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Published On: November 8, 2019 | Blog | 0 comments

Sports Injury Claims

2/3 November was quite the weekend for sporting injuries with Kyle Sinckler being knocked unconscious in the 3rd minute of Saturday’s Rugby World Cup defeat by South Africa and Everton midfielder Andre Gomes suffering a horrific, career threating, broken leg in Sunday’s match following a tackle by Tottenham’s Son Heung Min.

There is an element of risk involved in all sports. By participating in a sporting game, whether recreational or professional, players accept a certain risk of injury. It is a well-known defence to any sports-related personal injury claims that, by taking part, players consent a certain level or injury. However, where does consent end and liability to compensate begin?

Liability may arise is circumstances involving illegal tackles, poorly maintained grounds or pitches, violent behaviour, defective or faulty equipment and even reckless advice from a coach. However, you cannot claim for a pulled muscle for example, or similar injuries, which are seen as an occupational hazard when partaking in sport.

If you are injured due to violent behaviour or assault there may be a criminal prosecution and you may choose to seek recourse through the Criminal Injuries Compensation Authority. Any compensation received through a Criminal Injuries Compensation award would be offset against any damages awarded in a personal injury claim brought for the same assault.

Liability for negligence from an action which is something that a player would not have expected to encounter in the normal course of play. For example, in the case of an illegal tackle, a claim could be brought if it could be established that the tackle was so reckless it went beyond the accepted risk and the person carrying out the tackle ought reasonably to have known it carried a risk of causing serious injury.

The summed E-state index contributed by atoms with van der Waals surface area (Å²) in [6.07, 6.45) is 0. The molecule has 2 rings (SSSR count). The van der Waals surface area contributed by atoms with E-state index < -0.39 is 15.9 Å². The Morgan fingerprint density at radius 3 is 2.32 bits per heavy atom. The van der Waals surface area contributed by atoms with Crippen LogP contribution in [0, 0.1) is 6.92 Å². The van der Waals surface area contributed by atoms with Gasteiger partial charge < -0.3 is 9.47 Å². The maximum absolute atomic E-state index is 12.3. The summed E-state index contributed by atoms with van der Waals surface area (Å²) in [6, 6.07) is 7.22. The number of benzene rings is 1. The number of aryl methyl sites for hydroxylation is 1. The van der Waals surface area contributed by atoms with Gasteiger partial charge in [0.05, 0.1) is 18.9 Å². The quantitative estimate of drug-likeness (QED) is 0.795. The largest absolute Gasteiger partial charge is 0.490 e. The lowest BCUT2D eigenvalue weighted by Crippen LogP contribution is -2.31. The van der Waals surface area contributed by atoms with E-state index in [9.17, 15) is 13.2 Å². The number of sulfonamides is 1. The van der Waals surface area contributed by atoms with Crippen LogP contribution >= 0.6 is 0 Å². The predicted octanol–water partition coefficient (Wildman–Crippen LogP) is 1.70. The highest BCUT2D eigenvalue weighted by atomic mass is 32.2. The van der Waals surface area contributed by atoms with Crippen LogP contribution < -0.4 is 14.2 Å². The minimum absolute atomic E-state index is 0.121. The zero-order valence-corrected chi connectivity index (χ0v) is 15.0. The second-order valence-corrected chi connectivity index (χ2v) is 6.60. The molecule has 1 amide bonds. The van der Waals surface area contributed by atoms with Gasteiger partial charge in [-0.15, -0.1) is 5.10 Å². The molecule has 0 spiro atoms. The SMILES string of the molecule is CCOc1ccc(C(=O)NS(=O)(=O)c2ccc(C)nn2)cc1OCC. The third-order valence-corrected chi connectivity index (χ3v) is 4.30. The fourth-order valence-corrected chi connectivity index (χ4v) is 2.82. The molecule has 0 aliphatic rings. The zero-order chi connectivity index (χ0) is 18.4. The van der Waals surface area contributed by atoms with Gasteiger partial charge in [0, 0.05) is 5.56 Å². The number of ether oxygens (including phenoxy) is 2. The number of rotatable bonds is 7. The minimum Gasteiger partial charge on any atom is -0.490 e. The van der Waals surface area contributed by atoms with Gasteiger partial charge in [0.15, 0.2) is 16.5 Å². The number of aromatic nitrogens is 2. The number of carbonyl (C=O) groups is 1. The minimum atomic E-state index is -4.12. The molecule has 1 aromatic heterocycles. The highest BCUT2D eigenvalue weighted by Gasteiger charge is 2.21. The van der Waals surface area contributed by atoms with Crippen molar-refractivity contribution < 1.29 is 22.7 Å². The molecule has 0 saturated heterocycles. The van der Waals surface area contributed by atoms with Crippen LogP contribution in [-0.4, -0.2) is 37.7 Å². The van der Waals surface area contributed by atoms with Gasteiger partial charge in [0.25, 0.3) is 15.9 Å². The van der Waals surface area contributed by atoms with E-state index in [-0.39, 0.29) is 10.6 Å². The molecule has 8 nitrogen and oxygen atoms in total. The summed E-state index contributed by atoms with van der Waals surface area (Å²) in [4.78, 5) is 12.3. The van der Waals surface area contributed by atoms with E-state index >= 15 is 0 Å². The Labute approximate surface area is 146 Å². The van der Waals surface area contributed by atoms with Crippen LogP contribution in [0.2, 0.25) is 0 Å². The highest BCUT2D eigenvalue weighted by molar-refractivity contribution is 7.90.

If the field was uneven and poorly maintained, a player could not have consented to an injury caused by falling on uneven ground due to the organiser’s failure to properly maintain the pitch. Organisers, referees and coaches have a duty to provide a safe environment for players and should ensure that all those participating know the rules and that pitches and equipment are maintained.

Sporting injuries can be very serious and have long term physical and financial consequences for a player.  Therefore it is imperative that there is recourse for those who have suffered and most clubs have public liability insurance to cover them when these accidents happen.

The Courts will consider sports injury claims on a case by case basis as these types of claims are very detail specific and can be dependant upon a number of different factors.

If you have sustained a sports related injury it is important that you first seek medical attention. If you think the accident has happed as the result of negligence contact a lawyer specialising in sports injuries.

* Disclaimer: The information on the Anthony Gold website is for general information only and reflects the position at the date of publication. It does not constitute legal advice and should not be treated as such. It is provided without any representations or warranties, express or implied.*

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